Scott A. Moore, Erfurt, Germany
What do you need to do in order to get ready for school (or a trip)?
Change is Coming
Once again we are in the weeks leading up to a transition of administrations. There are many situations a new, inexperienced White House staff will encounter in the weeks and months to come. Press releases, motorcades, and the State of the Union address are some of the easier ones. The President, Vice-President, and others in the White House need to be prepared for any and everything. The two last presidents had to deal with crises in their respective first years of office that no one could have known would happen. For President Bush, it was 9/11 just nine months after taking office and for President Obama, there was a Swine flu outbreak and Somali pirates.
Preparing for pirates was not on anyone’s agenda, but the Obama administration was able to respond to the flu outbreak because President Bush’s team had prepared them with their experiences learned from dealing with the Avian flu a few years earlier. Aside from such catastrophes and all the various natural disasters that can happen, each administration needs to be adequately prepared for major cataclysmic events such as nuclear war. This is also something the White House teams will practice in the coming months so that should anything happen, the President and his team will be able to continue to provide the necessary leadership.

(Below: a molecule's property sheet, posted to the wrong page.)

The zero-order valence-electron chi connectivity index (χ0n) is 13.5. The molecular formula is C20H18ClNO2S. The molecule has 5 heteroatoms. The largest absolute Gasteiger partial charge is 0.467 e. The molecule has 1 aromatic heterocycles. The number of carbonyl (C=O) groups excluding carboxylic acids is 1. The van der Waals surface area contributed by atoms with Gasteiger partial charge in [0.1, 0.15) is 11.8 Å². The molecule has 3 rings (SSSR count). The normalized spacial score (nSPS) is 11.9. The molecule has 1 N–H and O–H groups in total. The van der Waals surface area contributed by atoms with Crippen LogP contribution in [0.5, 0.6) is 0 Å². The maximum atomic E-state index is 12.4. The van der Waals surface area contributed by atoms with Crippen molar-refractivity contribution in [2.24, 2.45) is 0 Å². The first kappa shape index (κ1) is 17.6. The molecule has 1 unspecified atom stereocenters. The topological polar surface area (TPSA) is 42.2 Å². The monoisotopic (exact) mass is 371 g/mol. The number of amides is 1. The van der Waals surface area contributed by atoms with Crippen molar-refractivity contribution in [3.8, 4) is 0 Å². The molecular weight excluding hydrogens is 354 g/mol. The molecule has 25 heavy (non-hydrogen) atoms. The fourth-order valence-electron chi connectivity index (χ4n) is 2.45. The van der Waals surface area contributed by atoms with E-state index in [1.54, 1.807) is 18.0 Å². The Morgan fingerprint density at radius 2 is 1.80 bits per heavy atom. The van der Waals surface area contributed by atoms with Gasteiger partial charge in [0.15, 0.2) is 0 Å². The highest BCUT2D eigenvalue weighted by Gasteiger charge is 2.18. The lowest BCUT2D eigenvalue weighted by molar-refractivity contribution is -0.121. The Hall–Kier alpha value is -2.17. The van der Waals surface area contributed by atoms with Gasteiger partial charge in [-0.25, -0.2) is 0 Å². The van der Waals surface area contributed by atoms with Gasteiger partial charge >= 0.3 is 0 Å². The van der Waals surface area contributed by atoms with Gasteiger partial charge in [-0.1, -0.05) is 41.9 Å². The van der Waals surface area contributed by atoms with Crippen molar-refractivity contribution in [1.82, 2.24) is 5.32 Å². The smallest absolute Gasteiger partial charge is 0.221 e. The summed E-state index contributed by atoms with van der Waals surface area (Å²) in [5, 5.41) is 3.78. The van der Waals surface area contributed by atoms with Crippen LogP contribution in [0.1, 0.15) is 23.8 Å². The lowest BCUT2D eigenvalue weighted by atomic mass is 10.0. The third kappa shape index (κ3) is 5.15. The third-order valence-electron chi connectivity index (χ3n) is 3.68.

- What do you think is most difficult part about being the president in a time of crisis?
- When is information from the White House in such times of crisis “too much”?
- When have you looked to the leadership of someone in a time of crisis (president or otherwise)?
- What would you want to know in the event of major cataclysm: meteor crashing to earth, terrible unstoppable plague, nuclear war, … zombie apocalypse?
First Sunday of Advent
(Text links are to Oremus Bible Browser. Oremus Bible Browser is not affiliated with or supported by the Evangelical Lutheran Church in America. You can find the calendar of readings for Year B at Lectionary Readings
For lectionary humor and insight, check the weekly comic Agnus Day.
Happy New Church Year! The first Sunday in Advent (from Adventus=coming). It is a time of getting ready for the joy of Christmas. Longer and cooler nights for us in the Northern hemisphere mean a chance to get cozy and start thinking about the beautiful decorations, the sharing of good food and gifts, and what in the heck is this text doing here? Why on earth would we want spoil the mood before it really gets going with this? Jesus talking about all the destruction of the Great Flood is a serious downer. And, if Jesus thinks he will lift our spirits by sharing with us that the Son of Man coming again will take some and leave others standing, he is sorely mistaken. Okay, the hearers of this text have an advantage over those in the time of Noah. Whoosh, rain and floods and destruction were sent without any real warning. This time around there is a warning: be ready! The Son of Man is coming—like a thief in the night. Advent is a big yay for Jesus coming as a cute little baby, the big Word of God in a tiny bit of flesh; and it’s a big uh oh for Jesus coming again at some point in the future. We are on pins and needles if we think on it and sit with it.